“Ross isn’t the only school innovating on the online frontier — everybody’s doing it to some degree, the question is, What’s going to shake out to be the right way? What are the best practices? And here at Ross, we’re committed to finding the best practices to serve our students, to train future business leaders, and we think that it would be criminal on our part to ignore the huge developments that have taken place in the online space.”


Wally Hopp. Michigan Ross photo

Costing $113,000 for in-state tuition and $123,000 for out-of-state — figures that Hopp says were “benchmarked against other universities’ programs”  — Michigan’s new Part-time Online MBA joins the Ross School’s wide range of MBA formats: Full-time, Evening, Weekend (where online classes have been a limited part of the program for a few years now), Executive, and Global. The new offering will be a hybrid program, with three in-person residencies on the Ross campus focused on leadership, business transformation, and innovation; the distance element will include courses that are both self-guided study and live, online sessions led by a Ross professor. The cost was intentionally set below the estimated total cost for a degree through either the Evening or Weekend programs, Hopp says, which comes out to about $128,000 for in-state and $138,000 for out-of-state students. The Michigan Ross Full-time MBA costs an estimated $127,292 and $137,292, respectively.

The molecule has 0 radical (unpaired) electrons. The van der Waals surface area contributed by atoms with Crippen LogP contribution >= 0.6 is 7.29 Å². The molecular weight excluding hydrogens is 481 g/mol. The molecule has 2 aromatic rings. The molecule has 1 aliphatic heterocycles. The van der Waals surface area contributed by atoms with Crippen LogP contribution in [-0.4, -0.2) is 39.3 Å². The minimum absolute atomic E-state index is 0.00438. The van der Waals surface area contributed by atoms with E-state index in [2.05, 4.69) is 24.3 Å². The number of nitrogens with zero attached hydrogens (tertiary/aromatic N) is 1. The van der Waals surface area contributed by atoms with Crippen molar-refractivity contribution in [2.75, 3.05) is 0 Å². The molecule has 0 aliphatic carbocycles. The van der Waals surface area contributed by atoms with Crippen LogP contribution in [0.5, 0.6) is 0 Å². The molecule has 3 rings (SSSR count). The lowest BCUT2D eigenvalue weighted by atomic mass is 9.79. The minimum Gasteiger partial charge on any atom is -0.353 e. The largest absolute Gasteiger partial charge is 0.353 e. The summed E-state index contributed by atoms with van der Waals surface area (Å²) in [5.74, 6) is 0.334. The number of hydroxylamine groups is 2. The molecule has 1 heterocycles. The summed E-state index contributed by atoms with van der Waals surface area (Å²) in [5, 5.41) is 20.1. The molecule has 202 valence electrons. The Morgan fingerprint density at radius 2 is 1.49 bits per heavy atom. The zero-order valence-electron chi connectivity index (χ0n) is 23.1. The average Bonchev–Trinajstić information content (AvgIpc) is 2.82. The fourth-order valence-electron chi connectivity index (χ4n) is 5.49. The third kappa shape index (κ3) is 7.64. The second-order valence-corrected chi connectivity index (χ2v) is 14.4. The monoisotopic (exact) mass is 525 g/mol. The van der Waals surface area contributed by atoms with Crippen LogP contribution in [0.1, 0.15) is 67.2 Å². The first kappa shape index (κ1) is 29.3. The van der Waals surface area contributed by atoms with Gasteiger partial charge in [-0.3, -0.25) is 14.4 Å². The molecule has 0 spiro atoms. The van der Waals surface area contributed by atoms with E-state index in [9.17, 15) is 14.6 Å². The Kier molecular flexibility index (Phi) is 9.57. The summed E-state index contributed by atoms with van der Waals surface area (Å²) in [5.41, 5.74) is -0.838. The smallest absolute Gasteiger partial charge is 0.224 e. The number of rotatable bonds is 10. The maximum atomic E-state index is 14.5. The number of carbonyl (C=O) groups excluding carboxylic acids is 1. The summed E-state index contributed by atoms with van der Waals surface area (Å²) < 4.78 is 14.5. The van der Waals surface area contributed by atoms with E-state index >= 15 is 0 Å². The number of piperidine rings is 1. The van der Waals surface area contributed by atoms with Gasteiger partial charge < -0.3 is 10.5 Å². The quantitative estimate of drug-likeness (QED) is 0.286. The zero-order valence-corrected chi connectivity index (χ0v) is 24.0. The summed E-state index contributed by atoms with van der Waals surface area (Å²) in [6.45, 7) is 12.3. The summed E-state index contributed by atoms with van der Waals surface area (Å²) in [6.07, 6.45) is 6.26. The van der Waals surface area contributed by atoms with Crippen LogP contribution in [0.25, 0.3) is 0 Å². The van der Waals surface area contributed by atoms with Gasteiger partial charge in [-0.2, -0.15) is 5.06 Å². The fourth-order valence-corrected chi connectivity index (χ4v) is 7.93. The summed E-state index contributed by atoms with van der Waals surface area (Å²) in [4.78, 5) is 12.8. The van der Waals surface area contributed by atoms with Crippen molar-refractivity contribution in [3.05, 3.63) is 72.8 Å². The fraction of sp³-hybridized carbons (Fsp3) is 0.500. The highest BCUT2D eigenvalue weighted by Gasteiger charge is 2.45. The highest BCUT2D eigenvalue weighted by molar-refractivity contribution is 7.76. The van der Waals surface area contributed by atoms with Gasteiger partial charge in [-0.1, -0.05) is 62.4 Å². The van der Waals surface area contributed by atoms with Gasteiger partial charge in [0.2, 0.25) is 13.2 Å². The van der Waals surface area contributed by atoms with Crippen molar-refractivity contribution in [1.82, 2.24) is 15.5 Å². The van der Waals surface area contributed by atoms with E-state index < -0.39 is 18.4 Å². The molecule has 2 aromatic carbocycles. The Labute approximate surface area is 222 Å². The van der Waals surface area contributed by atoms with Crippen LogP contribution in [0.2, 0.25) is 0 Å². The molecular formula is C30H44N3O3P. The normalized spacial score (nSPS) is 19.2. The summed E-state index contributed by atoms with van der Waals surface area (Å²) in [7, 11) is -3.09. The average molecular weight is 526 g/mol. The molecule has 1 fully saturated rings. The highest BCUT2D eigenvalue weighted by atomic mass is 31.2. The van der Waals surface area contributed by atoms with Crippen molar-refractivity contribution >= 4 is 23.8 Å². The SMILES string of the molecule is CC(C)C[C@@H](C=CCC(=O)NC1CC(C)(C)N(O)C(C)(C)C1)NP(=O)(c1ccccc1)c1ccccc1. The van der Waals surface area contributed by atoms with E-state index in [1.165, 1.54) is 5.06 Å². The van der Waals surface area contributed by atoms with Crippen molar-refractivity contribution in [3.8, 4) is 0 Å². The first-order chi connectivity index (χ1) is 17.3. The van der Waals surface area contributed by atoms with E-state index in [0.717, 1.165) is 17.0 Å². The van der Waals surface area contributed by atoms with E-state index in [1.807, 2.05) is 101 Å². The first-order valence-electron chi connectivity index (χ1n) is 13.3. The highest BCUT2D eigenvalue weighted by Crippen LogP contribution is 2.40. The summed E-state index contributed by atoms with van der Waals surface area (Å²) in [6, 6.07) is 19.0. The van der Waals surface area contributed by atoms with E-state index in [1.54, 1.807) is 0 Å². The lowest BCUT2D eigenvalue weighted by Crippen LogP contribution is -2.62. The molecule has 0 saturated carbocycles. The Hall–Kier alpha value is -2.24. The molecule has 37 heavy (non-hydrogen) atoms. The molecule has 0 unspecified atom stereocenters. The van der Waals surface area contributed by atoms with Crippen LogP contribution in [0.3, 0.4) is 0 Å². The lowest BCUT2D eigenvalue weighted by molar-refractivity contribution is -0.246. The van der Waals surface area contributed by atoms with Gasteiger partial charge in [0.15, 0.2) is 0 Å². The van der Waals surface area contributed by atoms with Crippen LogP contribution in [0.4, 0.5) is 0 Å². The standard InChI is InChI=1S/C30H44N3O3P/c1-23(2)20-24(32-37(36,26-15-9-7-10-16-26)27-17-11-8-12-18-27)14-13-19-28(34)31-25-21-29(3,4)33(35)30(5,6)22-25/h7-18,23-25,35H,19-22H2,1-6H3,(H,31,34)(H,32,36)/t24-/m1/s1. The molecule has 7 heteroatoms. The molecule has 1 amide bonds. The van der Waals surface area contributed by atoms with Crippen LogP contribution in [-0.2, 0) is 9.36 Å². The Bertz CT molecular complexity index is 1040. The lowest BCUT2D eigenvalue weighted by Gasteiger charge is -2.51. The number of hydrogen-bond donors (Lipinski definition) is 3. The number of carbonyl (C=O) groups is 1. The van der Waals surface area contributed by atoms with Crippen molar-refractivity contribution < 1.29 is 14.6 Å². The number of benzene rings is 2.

“We’re positioning this below the price of a full-time or even a part-time residential program, because the students don’t make as heavy use of our extensive resources on campus,” Hopp tells Poets&Quants. “So we’re passing along some of the savings to them.”